Welcome to November everyone. Halloween has passed but it’s still too early for that ‘C’ word. So how shall we stay entertained now that clocks have granted us a little more time to lie in? We recommend a hearty dose of reading! So join us as we count down some of the best sci-fi, fantasy and horror books that are being released this November…
9 November – Tor Books
When battle-hungry Orc, Viv, is injured on the hunt for a powerful necromancer, she’s despatched to the sleepy town of Murk for a little bit of R&R. With no one to fight and not much to do, Viv soon finds herself lost in a dusty old bookshop, and on track for a different kind of adventure.
A prequel (of sorts) that expands on the enchanting world of the bestselling Legends & Lattes, Bookshops & Bonedust embarks on a journey of epic fantasy, the flutters of first love, and the ever enchanting world of secondhand books.
14 November – Angry Robot
In Mothtown, something is wrong with the world but David seems to be the only one to notice it. The trouble is he can’t quite put his finger on what it is. All he knows is that people are going missing (his beloved grandfather among them) and winged bodies are starting to show up
Elusive and engaging, no one does off-kilter quite like Caroline Hardaker. Coming off the back of the brilliantly uncomfortable Composite Creatures, Hardaker returns with yet more moody and malevolent body horror, rife with the underpinning themes of isolation and loneliness.
14 November – Hodderscape
In nineteenth-century Buenos Aires, Inez Olivera’s privileged life is turned upside down when she learns of her parents’ mysterious deaths. Desperate to uncover the truth, she embarks on a quest to Cairo armed only with her sketchbooks and a magical ring…
An historical fantasy packed with ancient magic and roaring romance, Isabel Ibañez’s What The River Knows, sits somewhere between the popcorn adventuring of Brendan Fraser’s The Mummy, and Agatha Christie 1920’s romantic mysteries. Ibañez sweeps you away into a charming and addictive world of heart-fluttering alt-history.
9 November – The Book Guild Ltd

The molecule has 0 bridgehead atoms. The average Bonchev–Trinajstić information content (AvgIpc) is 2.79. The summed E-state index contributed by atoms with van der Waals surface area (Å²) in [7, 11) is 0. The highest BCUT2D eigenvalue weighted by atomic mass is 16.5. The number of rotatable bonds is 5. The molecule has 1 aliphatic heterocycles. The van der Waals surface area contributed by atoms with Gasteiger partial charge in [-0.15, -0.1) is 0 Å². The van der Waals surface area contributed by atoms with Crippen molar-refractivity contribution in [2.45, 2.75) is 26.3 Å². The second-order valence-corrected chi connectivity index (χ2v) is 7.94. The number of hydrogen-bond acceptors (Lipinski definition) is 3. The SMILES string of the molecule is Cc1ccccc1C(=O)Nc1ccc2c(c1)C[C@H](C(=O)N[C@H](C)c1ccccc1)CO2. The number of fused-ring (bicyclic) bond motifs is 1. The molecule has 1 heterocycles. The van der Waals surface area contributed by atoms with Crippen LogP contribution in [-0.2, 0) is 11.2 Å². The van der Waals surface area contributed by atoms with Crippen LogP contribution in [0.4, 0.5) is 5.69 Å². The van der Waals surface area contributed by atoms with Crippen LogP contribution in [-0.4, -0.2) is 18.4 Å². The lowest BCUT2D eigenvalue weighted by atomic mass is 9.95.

Remy Winters is having a tough time and so seeks comfort in the newly-released remake of her favorite childhood video game, Ultimate Adventure VII. However, she gets more than she bargained for when she gets sucked into the game. Now, following the rules of any self-respecting RPG, she must assemble a team of allies, both real-world and in-game, to battle through armies of undead monsters, and reach the formidable final boss, Dread Knight Grimoirh. Otherwise, it’s game over… for real.
The idea of being absorbed into a video game has long been reserved for the action-adventure platformers but now is the time for the RPG players. Filled with just the right amount of knowing nudges and coy winks to the world of role play games, Ultimate Adventure really does make you want to respawn back into childhood.
16 November – Ad Astra
Thirty years from now, the future seems a little brighter. Although the devastating effects of climate change are ever present, there is a preparedness in the world in how it deals with it. Yet no matter how far humanity can come, there’ll always be those red baseball cap-wearing decriers of fake news and the good old days.
Unashamedly political, author Cory Doctorow is simultaneously hopeful and nihilistic in his futurism. Although The Lost Cause struggles with characterisation and plot, it makes up for it with its horrifyingly plausible vision of the route to the future.